After months of sternly refusing to pursue impeachment proceedings of Donald Trump over fears that this could have dire consequences for democrats at the polls, Nancy Pelosi suddenly finds herself in a bind. The reason: the movement to oust President Trump from office crossed a new threshold Friday, with a majority of House Democrats endorsing an impeachment inquiry — a development that puts the House majority speaker in confrontation with a majority of democrats, and could potentially lead to a fissure between moderate and progressive Democrats.
As of Friday, a majority of one - or 118 out of 235 House Democrats - said they support at least opening an impeachment inquiry, according to an analysis by The Washington Post. Politico, using different criteria, reported that the threshold was crossed Thursday.
As the WaPo notes the push in the House to remove Trump has been accelerated by testimony from former special counsel Robert S. Mueller III confirming that the president could be charged with obstruction of justice after he leaves office — prompting more than 20 Democrats to announce support for an inquiry since then. Those calls, the WaPo adds, have come amid mounting pressure from liberal activists — applied in some cases by Democratic primary challengers who argue that incumbents, including four powerful committee chairmen, have been too reticent in taking on Trump.
California Rep. Salud Carbajal pushed Democrats past the majority threshold with his announcement Friday. “We cannot ignore this president’s actions, and we cannot let him off the hook because of his title,” he said in a written statement.
Among those newly backing an impeachment inquiry are two prominent House committee chairmen from New York, Rep. Eliot L. Engel of the Foreign Affairs Committee and Rep. Nita M. Lowey of the Appropriations Committee. Both face energetic Democratic opponents in next year’s elections.
Of the Democrats calling for an impeachment inquiry, more than 75 have done so since Mueller made a public statement on May 29 about his findings. The former special counsel said he could neither clear nor accuse Trump of obstructing his probe, leaving room for Congress to make that call.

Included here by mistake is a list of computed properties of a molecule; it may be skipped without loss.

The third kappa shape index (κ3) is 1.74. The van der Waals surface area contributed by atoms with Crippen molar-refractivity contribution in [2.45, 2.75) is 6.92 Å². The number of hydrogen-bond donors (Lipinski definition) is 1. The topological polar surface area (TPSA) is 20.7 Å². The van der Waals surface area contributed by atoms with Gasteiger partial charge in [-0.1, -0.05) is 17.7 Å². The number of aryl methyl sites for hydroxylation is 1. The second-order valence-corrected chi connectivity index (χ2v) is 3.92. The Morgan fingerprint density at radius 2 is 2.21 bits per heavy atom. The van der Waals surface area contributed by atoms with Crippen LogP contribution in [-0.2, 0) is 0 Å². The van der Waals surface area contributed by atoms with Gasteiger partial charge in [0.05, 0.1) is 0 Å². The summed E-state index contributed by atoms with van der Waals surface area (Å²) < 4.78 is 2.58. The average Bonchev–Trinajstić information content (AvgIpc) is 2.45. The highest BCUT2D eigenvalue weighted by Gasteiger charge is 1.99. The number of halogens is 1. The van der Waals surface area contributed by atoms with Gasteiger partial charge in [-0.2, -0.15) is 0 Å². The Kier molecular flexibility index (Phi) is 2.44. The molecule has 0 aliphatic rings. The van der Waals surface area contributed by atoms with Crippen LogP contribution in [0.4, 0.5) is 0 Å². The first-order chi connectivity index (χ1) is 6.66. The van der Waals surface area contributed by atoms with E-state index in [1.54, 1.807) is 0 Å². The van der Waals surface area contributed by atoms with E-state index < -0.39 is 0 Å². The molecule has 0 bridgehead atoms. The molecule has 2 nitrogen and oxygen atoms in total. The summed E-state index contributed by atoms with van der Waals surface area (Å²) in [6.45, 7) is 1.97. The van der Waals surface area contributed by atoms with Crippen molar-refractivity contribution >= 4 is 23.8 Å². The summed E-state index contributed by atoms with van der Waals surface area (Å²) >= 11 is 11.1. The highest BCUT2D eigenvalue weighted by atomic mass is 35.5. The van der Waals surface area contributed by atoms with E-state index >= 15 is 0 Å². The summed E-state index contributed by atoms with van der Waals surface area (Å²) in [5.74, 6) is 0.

Rep. Justin Amash (I-Mich.), who recently left the Republican Party, has also said he supports beginning impeachment proceedings against Trump.
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Finding herself trapped, while Pelosi continues to stress investigations over impeachment, last week she gave a green light for lawmakers to chart their own course while telling reporters that it would not necessarily change her views.
CNN's in house democratic lackey, Brian Stetler, was quick to frame the question as one of Pelosi now ignoring the opinion of the majority, or "Can House Speaker Nancy Pelosi ignore this number?" adding that "That's the biggest question" and "All eyes on the speaker at this point."
For now, Pelosi is willing to face the majority onslaught. “I’m willing to take whatever heat there is,” she said.
Pelosi refused to answer questions about impeachment during an appearance on Capitol Hill on Thursday.
Ironically, Pelosi appears to be all that is standing between what is now a majority of Democrats and political suicide: her reluctance about impeachment is based in part on public opinion. A Washington Post-ABC News poll released last month showed 59 percent of Americans believe the House should not begin impeachment proceedings against Trump, while 37 percent believe it should — including 61 percent of Democrats.
And when one considers just how titled to Democrats such polls are, it is safe to assume that only a small, but very vocal minority, of constituents actually want a Trump impeachment. Which also explains why the politically inexperience, ultra progressive wing of the Democrats is now willing to pursue a step that could cost Democrats dearly.
Stetler is right about one thing: all eyes are indeed on Pelosi. What she does next could end up handing the 2020 presidential election to Trump on a silver platter.